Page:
Promises

In this article, we will see how to use a promise to perform asynchronous tasks.

I. What is a Promise?

Promise is a JavaScript object that help us perform asynchronous tasks.

Examples of asynchronous tasks are sending AJAX requests, calling functions inside setTimeout or setInterval.

Promise can be in one of three states: pending, resolved, or rejected.

  • Pending (the initial state): The operation has not completed yet.
  • Fulfilled: The operation has completed successfully and the promise now has a resolved value.
  • Rejected: The operation has failed and the promise has a reason for the failure.

While the value is not yet available, the Promise stays in the pending state. Afterwards, it transitions to one of the two states: resolved or rejected.

II. Create a Promise Object

To create a new Promise object, we use the new keyword:

const myPromise = new Promise((resolve, reject) => {

};);

The function has 2 parameters:

  • resolve(value): this function will be called when the promise completes.
  • reject(error): this function will be called when an error occurs.
graph LR; A["new Promise (state: pending, result: undefined)"] A --> |"resolve"| B["state: fulfilled; result: value"] A -->|"reject"| C["state: rejected; result: error"]

Example:

function api.getUser(username) {
  return new Promise((resolve, reject) => {
    // Send AJAX request
    http.get(`/users/${username}`, (err, result) => {
      // If there's error, we call reject()
      if (err) return reject(err);
      // Otherwise, use resolve() to return value
      resolve(result);
    });
  });
};

III. then() and catch()

We can decide what to do with the return value in the form of .then() and catch if there’s any error.

Promise to get data
  .then(We'll print it out)
  .catch(There's something wrong here)

Overall:

  • We use .then() with a success handler callback containing the logic for what should happen if a promise resolves.
  • We use .catch() with a failure handler callback containing the logic for what should happen if a promise rejects.

1. then syntax

promise.then(
  function (result) {
    /* handle a successful result */
  },
  function (error) {
    /* handle an error */
  }
);

Example 1:

function getUser(username) {
  return new Promise((resolve, reject) => {
    http.get(`/users/${username}`, (err, result) => {
      if (err) return reject(err);
      resolve(result);
    });
  });
};

const onSuccess = (user) => console.log(user);
const onError = (err) => console.error(error);

getUser("anna").then(onSuccess, onError);

.then(onSuccess, onError) has 2 functions:

  • onSuccess is called when a promise is completed
  • onError is called when there’s an error

Example 2:

let promise = new Promise(function (resolve, reject) {
  setTimeout(() => resolve("done!"), 1000);
});

promise.then(
  (result) => alert(result), // shows "done!" after 1s
  (error) => alert(error) // doesn't run
);
  • The first argument of .then runs when the promise is resolved, and receives the result.
  • The second argument of .then runs when the promise is rejected, and receives the error.

2. catch

.catch handles the error object. It’s only used when reject() is called, which means there’s error.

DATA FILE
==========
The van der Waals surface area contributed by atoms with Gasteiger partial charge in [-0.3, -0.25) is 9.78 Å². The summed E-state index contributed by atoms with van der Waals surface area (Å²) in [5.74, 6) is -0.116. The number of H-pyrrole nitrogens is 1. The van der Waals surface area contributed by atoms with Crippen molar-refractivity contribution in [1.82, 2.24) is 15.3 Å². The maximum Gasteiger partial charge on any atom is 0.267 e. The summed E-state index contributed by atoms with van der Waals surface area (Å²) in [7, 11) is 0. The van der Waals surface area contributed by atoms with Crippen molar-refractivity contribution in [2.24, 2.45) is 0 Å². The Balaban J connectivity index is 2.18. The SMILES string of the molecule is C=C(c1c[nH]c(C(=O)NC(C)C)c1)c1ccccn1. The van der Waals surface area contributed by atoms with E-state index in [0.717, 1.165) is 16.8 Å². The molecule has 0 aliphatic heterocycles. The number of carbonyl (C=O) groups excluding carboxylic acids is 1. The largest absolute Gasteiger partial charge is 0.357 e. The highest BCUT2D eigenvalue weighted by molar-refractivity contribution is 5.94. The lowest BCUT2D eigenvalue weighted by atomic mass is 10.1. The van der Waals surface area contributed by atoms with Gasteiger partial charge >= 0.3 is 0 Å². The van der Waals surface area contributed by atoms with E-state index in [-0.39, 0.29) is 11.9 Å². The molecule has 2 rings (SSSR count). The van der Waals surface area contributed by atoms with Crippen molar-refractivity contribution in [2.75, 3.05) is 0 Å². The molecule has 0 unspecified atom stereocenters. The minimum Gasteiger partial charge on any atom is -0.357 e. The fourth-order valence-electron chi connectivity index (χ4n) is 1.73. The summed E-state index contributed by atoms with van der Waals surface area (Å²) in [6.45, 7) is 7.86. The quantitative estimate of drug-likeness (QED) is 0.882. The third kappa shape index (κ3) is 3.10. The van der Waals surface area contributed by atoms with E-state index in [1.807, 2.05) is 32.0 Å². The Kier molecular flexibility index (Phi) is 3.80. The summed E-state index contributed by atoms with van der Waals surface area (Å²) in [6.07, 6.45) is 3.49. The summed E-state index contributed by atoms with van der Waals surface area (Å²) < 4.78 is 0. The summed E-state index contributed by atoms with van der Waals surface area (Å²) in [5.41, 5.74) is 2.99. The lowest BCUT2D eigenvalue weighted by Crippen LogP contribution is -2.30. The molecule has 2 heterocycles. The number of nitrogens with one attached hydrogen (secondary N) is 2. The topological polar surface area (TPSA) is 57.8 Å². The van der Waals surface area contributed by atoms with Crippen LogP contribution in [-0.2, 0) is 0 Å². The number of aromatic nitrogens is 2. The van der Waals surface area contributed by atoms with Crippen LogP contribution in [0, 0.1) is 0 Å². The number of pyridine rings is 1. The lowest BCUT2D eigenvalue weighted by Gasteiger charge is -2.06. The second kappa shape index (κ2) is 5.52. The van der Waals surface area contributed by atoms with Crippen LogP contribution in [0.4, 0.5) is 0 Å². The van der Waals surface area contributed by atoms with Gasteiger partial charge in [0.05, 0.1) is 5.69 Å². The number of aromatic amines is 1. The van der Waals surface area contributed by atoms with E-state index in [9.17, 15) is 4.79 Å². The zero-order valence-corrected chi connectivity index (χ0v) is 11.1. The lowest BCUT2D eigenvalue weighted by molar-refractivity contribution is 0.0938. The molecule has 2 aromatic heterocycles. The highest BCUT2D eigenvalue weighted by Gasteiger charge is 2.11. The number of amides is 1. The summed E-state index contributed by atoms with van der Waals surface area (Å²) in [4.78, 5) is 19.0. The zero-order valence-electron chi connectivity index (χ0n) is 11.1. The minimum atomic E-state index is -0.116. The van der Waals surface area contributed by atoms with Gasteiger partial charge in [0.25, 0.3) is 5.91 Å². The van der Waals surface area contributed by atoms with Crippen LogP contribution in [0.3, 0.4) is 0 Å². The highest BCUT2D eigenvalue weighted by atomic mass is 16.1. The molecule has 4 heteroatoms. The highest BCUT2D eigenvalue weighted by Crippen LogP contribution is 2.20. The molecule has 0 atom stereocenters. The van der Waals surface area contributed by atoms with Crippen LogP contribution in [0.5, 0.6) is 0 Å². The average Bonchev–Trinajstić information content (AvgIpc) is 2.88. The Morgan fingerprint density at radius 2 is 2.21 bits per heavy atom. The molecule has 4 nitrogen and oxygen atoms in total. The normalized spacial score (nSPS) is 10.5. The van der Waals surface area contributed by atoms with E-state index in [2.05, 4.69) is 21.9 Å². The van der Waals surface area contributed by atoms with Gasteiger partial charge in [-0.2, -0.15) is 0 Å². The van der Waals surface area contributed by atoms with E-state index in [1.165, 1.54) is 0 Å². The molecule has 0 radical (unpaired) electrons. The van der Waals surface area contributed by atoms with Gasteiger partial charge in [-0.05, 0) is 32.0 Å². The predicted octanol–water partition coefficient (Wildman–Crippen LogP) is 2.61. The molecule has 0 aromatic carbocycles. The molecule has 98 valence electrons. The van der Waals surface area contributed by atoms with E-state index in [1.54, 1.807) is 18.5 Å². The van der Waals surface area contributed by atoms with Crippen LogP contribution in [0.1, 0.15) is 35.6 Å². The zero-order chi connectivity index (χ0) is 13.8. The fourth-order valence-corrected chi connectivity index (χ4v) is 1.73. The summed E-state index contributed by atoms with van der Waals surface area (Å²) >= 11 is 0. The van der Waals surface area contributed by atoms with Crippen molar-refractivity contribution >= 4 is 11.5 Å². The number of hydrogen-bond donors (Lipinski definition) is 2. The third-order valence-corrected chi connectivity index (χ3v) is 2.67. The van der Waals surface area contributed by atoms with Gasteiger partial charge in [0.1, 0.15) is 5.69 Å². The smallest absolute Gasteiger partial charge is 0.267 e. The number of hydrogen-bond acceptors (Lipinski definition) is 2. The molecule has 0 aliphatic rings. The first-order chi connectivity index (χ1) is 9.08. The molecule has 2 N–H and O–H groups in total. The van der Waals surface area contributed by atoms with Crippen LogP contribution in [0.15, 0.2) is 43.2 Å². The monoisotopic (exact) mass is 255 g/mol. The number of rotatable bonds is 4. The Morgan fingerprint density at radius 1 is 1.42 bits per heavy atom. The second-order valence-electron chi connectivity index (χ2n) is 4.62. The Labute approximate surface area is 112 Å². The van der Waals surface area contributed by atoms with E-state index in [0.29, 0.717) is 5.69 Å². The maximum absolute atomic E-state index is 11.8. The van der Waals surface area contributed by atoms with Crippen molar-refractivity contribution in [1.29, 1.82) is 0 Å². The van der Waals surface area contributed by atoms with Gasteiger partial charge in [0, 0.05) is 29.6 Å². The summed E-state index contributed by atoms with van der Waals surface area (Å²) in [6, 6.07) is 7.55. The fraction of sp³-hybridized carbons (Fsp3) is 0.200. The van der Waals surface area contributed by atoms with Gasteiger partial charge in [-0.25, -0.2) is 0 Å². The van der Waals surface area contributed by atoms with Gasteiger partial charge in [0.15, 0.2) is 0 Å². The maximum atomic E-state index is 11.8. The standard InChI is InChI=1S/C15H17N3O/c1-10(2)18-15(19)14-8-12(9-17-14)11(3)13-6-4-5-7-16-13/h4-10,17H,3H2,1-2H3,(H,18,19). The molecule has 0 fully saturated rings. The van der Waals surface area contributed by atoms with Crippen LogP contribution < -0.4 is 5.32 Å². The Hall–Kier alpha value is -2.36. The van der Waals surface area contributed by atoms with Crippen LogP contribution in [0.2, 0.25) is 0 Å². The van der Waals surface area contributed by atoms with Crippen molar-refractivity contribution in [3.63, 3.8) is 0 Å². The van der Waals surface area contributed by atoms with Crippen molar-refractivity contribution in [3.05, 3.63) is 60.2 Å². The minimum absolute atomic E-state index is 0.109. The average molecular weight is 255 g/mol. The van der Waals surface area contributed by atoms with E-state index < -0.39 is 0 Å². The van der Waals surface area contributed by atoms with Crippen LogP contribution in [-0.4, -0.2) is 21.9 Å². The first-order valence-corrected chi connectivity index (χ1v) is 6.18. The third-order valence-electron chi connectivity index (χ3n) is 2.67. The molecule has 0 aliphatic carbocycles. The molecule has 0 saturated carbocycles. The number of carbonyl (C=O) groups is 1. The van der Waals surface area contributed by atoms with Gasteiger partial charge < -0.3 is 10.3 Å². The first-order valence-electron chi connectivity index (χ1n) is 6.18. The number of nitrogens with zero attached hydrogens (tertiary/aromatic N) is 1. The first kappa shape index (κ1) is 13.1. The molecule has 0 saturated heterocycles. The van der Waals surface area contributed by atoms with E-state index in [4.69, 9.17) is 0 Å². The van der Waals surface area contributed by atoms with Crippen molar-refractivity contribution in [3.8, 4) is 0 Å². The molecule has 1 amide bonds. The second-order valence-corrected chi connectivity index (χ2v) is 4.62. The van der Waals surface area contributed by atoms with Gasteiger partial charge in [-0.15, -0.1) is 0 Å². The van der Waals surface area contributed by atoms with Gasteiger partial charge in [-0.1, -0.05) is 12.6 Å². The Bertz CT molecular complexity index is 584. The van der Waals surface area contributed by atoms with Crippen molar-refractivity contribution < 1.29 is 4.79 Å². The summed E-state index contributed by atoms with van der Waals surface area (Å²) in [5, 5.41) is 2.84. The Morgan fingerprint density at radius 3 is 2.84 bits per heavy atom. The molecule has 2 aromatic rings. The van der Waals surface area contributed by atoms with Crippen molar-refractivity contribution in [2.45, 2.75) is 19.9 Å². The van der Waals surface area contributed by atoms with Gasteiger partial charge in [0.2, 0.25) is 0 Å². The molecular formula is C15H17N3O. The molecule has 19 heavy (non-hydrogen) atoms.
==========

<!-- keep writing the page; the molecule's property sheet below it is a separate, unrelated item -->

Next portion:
const promise = new Promise((resolve, reject) => {
  setTimeout(() => {
    reject(Error("Promise Rejected Unconditionally."));
  }, 1000);
});

promise.then((res) => {
  console.log(value);
});

promise.catch((err) => {
  alert(err);
});

IV. Chain Multiple Promises

if we have a sequence of asynchronous tasks, we can use promises chaining

We do this by chaining multiple .then() and .catch().

new Promise(function (resolve, reject) {
  setTimeout(() => resolve(1), 1000);
})
  .then(function (result) {
    alert(result); // 1
    return result * 2;
  })
  .then(function (result) {
    alert(result); // 2
    return result * 2;
  })
  .then(function (result) {
    alert(result); // 4
    return result * 2;
  });

V. Promise.all()

If we have several promises, we can use Promise.all() method to execute multiple promises in parallel.

The syntax:

let promise = Promise.all([...promises...]);

Promise.all takes an array of promises and returns a new promise.

Example 1

Promise.all([
  new Promise((resolve) => setTimeout(() => resolve(1), 3000)), // 1
  new Promise((resolve) => setTimeout(() => resolve(2), 2000)), // 2
  new Promise((resolve) => setTimeout(() => resolve(3), 1000)), // 3
]).then(alert); // 1,2,3 when promises are ready

Example 2

const promise1 = Promise.resolve("Hello");
const promise2 = new Promise((resolve, reject) => setTimeout(resolve, 3000, "Bye"));
const promise3 = fetch("https://api.com/users").then(res => res.json());

Promise.all([promise1, promise2, promise3]).then(values => console.log(values));

If any of the promises is rejected, the promise returned by Promise.all immediately rejects with that error.

VI. setTimeout()

setTimeout() is a function which delays the execution of a callback function.

Example 1:

setTimeout(() => {
  console.log("It's been 3 seconds");
}, 3000);

Example 2:

let promise = new Promise(function (resolve, reject) {
  // after 1 second, show the result is "done"
  setTimeout(() => resolve("done"), 1000);
});